RH Reality Check ran a great series last week on reproductive rights in prison, an issue which the ACLU has done quite a bit of work.
The blog postings ranged from sexual abuse in prison to mothering as a reproductive right. I’ve pasted some excerpts below:
What Do Prisons Have to Do with Reproductive Rights?
By virtue of being a strict system of physical confinement and punishment, incarceration has unique institutional characteristics, and yet it also provides a kind of microcosm of reproductive politics. Nowhere is race and class stratification more evident than in the criminal justice and prison systems, where poor women and men of color are dramatically overrepresented relative to their numbers in the population.
In a nationally representative government study, 20 percent of pregnant women in prison reported getting no prenatal care, and 50 percent of pregnant women in jails went without care.
Powerless in Prison: Sexual Abuse Against Incarcerated Women
While guard-on-prisoner sexual assault is common, putting a number on the instances is difficult because so many assaults are unreported….Despite the widespread underreporting, some statistics exist. First, there are about 200,000 women incarcerated in the U.S. (in federal, state, local and immigration detention settings), a number that is growing exponentially and that makes up about 10 percent of the total prison population. Amnesty International reports that in 2004, a total of 2,298 allegations of staff sexual misconduct against both male and female inmates were made, and more than half of these cases involved women as victims, a much higher percentage than the 10 percent that women comprise of the total prison population. It can vary from institution to institution, but in the worst prison facilities, one in four female inmates are sexually abused in prison, says Stannow.
Unlike access to emergency contraception, access to abortion by inmates has seen its way through the courts. Crucially, women do not lose their right to decide to have an abortion just because they are in prison; rather, the issue is how the prison accommodates (or refuses to accommodate) her decision. “There are constitutional minimums,” says Diana Kasdan, staff attorney with the ACLU’s Reproductive Freedom Project. Although the details can vary from jurisdiction to jurisdiction, prisons must provide access to an abortion if one is desired. “Providing access” can range from providing transportation to an off-site medical facility, to allowing for a furlough or to providing abortions on-site, although Kasdan says she has not heard of the latter. A court in Arizona recently ruled that a court order to obtain transportation for an abortion cannot be required, and a federal court in Missouri ruled last year that a prison cannot refuse to pay for the transportation of inmates to receive abortions.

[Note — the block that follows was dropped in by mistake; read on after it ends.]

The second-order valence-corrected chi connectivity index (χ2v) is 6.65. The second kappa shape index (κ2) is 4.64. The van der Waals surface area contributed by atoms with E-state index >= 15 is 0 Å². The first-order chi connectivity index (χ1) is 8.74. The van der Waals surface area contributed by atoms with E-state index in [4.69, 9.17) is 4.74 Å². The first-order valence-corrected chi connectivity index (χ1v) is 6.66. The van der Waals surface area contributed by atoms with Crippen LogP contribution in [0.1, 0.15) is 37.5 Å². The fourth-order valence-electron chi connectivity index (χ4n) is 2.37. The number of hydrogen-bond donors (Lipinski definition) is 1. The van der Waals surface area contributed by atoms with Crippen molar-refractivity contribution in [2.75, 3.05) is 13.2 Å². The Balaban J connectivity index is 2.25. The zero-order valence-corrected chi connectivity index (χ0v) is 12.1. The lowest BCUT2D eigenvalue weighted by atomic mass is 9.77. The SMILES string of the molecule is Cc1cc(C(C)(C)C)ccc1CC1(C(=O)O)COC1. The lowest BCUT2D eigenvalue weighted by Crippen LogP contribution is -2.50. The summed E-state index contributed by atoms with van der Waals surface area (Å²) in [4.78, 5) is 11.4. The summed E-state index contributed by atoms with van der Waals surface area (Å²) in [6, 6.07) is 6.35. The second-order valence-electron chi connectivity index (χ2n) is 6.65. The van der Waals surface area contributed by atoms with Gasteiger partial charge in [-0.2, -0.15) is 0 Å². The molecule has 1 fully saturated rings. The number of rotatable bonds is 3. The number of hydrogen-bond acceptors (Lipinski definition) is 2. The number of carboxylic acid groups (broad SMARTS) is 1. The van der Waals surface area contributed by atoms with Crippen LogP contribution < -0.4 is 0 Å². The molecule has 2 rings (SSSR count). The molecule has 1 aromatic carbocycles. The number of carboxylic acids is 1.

Mothering as a Reproductive Right
Since 1986, following the introduction of mandatory sentencing to the federal drug laws in the mid-1980s, and its adoption by many states at about the same time, the number of women in prison has risen 400 percent, according to a recent Department of Justice report, “Survey of State Prison Inmates;” for Black women, the figure is 800 percent. Most are mothers to minor children.
The condition of mothers giving birth behind bars is equally difficult. Babies are removed from their mothers within a 24 hour period after their birth and placed into foster care. Babies born to mothers behind bars are often born to mothers who labored and gave birth to them while in shackles. In our federal prisons and most state prisons, restraints are routinely used on pregnant women when they are in labor and when they give birth. Only 2 states have legislation regulating the use of restraints on pregnant women: Illinois and California. In the other 48 other states, the District of Columbia and the Federal Bureau of Prisoners, no such laws exist. This routine use of restraints on pregnant women, particularly on women in labor and giving birth, constitutes a cruel, inhumane and degrading practice that rarely can be justified in terms of security concerns during the delivery process.
For more information on reproductive rights in prison check out
Know Your Rights: Pregnancy-Related Health Care in Prison or Jail
Women Don’t Check Their Reproductive Rights at the Jailhouse Door